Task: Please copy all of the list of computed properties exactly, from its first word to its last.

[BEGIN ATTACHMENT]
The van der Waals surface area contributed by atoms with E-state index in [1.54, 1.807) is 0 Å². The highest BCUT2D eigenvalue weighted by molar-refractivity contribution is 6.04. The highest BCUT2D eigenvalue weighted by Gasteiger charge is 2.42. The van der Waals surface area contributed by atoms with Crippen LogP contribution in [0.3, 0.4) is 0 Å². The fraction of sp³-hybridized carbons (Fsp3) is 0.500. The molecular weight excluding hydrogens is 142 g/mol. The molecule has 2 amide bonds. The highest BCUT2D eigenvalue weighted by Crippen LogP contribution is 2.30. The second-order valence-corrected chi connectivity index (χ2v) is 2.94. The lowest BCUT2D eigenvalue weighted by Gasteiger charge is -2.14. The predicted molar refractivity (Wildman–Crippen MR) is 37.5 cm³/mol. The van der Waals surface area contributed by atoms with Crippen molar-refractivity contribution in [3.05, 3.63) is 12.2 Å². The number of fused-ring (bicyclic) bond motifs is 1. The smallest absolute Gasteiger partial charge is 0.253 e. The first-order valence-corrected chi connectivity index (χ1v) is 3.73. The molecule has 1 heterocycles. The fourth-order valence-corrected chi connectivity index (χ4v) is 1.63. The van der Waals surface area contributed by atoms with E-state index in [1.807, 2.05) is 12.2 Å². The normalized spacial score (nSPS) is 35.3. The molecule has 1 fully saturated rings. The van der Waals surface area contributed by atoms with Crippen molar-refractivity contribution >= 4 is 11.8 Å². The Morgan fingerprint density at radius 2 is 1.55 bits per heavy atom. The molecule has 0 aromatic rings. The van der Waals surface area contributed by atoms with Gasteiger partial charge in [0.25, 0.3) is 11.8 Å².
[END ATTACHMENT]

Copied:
The van der Waals surface area contributed by atoms with E-state index in [1.54, 1.807) is 0 Å². The highest BCUT2D eigenvalue weighted by molar-refractivity contribution is 6.04. The highest BCUT2D eigenvalue weighted by Gasteiger charge is 2.42. The van der Waals surface area contributed by atoms with Crippen LogP contribution in [0.3, 0.4) is 0 Å². The fraction of sp³-hybridized carbons (Fsp3) is 0.500. The molecular weight excluding hydrogens is 142 g/mol. The molecule has 2 amide bonds. The highest BCUT2D eigenvalue weighted by Crippen LogP contribution is 2.30. The second-order valence-corrected chi connectivity index (χ2v) is 2.94. The lowest BCUT2D eigenvalue weighted by Gasteiger charge is -2.14. The predicted molar refractivity (Wildman–Crippen MR) is 37.5 cm³/mol. The van der Waals surface area contributed by atoms with Crippen molar-refractivity contribution in [3.05, 3.63) is 12.2 Å². The number of fused-ring (bicyclic) bond motifs is 1. The smallest absolute Gasteiger partial charge is 0.253 e. The first-order valence-corrected chi connectivity index (χ1v) is 3.73. The molecule has 1 heterocycles. The fourth-order valence-corrected chi connectivity index (χ4v) is 1.63. The van der Waals surface area contributed by atoms with E-state index in [1.807, 2.05) is 12.2 Å². The normalized spacial score (nSPS) is 35.3. The molecule has 1 fully saturated rings. The van der Waals surface area contributed by atoms with Crippen molar-refractivity contribution >= 4 is 11.8 Å². The Morgan fingerprint density at radius 2 is 1.55 bits per heavy atom. The molecule has 0 aromatic rings. The van der Waals surface area contributed by atoms with Gasteiger partial charge in [0.25, 0.3) is 11.8 Å².